Ladies and Gentleman, Presenting… Short Songs!
A few decades ago, recording shorter, two-and-a-half to three-minute songs was an incredibly common trend. In recent years, this tendency for bands to only release these shorter songs hasn’t been quite so prevalent. However, Guided by Voices have kept short songs as a staple of their musical output. The Dayton, Ohio band’s newest album, August by Cake, is a thirty-two track effort that is crawling with tunes that don’t quite make it to the two minute mark. This album works in a manner opposite to that of many rap albums, in which the interludes (skits or short songs) are outnumbered by the full-length songs. A very small number of August by Cake‘s tracks reach three minutes, and those tend to be the better songs. The atypical setup of this album does not mean that it is of lower quality… or does it?
Despite the “ladies and gentleman” opening of the first song, the album really begins on track four, “Goodbye Note.” Introduced by a simple yet compelling guitar lick, it sounds like a perfect fit for a lower-budget movie about the struggles of high school — particularly a montage scene in which the geeky-looking kid tries to make sure he can keep his crush around (before a school dance, say). This and the rest of the songs so far already showcase Guided By Voices’ emo/punk interior; coupled with an alt-rock sound, it’s an interesting mix.
The band’s influences spread wide on this one: there is Beatles-esque guitar work on “We Liken the Sun,” horror movie and somehow also country influences in “Fever Pitch” — which, until vocalist Robert Pollard’s country-sounding riff, is quite trippy — cheesy ’80s-style electronica on “Dr. Feelgood Falls Off the Ocean,” and a substantial handful of samples, some commenting on youth’s obsession with technology, at the start of “Packing the Dead Zone.” This variation between the songs, despite the nearly seamless transitions, doesn’t seem to be very well executed; rather, the album does have some sort of unifying sound/idea, but the more absurd tracks like “Fever Pitch” don’t really sound like they belong. Most of the messages — lyrical or musical — that the band try to share don’t get enough time to sink in. As soon as the listener feels comfortable, the song is already ending.
“Overloaded” may very well be the best track on the album, serving a cinematic purpose similar to that of “Goodbye Note,” yet also working for a speedy drive through open farmland roads. The comfort and joy of the tune is slightly diminished by an uncertain-sounding guitar solo in the middle — if this were debuted live, that very section would be greeted by squints and raised eyebrows. One thing the listener is comfortable with at this point is the presence of fluid transitions, and “Overloaded” sets one up with a new drumbeat at the very end, but changes as soon as “Keep Me Down” comes on. Trying to trick us, ay Pollard?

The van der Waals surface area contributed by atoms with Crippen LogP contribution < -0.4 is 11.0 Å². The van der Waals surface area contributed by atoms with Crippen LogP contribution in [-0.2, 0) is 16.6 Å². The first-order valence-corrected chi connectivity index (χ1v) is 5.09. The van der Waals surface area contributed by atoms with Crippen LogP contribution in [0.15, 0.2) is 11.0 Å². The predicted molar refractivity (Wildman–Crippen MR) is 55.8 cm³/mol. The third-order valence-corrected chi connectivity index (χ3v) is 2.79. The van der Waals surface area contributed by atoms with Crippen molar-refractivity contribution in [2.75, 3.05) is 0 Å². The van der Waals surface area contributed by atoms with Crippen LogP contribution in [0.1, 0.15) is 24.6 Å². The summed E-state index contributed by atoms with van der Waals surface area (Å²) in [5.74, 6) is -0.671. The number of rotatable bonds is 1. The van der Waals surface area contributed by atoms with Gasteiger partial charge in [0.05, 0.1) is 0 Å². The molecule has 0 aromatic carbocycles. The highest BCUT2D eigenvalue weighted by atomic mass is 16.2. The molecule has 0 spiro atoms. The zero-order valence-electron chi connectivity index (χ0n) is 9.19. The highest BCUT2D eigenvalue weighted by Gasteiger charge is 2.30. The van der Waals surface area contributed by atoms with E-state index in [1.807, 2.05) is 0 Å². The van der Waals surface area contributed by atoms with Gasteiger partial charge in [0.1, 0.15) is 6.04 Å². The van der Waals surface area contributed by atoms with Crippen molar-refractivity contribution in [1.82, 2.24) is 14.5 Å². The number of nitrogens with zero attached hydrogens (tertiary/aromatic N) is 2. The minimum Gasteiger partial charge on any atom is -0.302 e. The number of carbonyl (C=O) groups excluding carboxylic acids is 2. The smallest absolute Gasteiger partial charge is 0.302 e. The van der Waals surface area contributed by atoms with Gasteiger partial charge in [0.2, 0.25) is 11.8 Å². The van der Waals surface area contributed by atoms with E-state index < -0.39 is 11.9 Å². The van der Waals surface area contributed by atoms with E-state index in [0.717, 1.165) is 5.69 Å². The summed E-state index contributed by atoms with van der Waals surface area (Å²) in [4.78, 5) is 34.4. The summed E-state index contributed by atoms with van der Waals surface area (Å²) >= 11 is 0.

Another theme presented in this album is the presence of decent lyrical messages buried by difficult-to-understand lyrics or sub-par instrumentals. One of the best instrumentals is the melancholy guitar ostinato in “Warm up to Religion,” but the emotion felt through the guitar alone is lost when the chorus comes in. That said, a better verse than chorus is no crime.
The remaining gems include “Sentimental Wars,” which is actually pretty good rural driving music (at least in the beginning), and “Upon the Circus Bus,” a song right at home around a campfire. Unfortunately, there are a lot of strange, unappealing moments featured on this album. For example, during “Chew the Sand,” the guitarist sounds like he was drunkenly playing whatever notes his fingers could make out, over the rest of the band’s groove. Pollard’s voice is tired and no longer excites the ears. This project would’ve benefitted from fewer songs, more full-length ones and fewer haphazard vocals and instrumentals. It almost seems like Pollard was picking the dustiest ideas off the old songwriting shelf and combining pieces of songs when it wasn’t necessary. “Substitute 11” sounds like Pollard chose a song title out of a hat after being dared to use that title as the first lyrics and the hook, a reluctant tune at best. The good ones — “Overloaded” and just a handful more — stick out, but not enough to make this a memorable album; the shorter songs are a microcosm for the entire record: uncertain and surprisingly short. Fear not, though, Guided by Voices: this does not undo your past successes.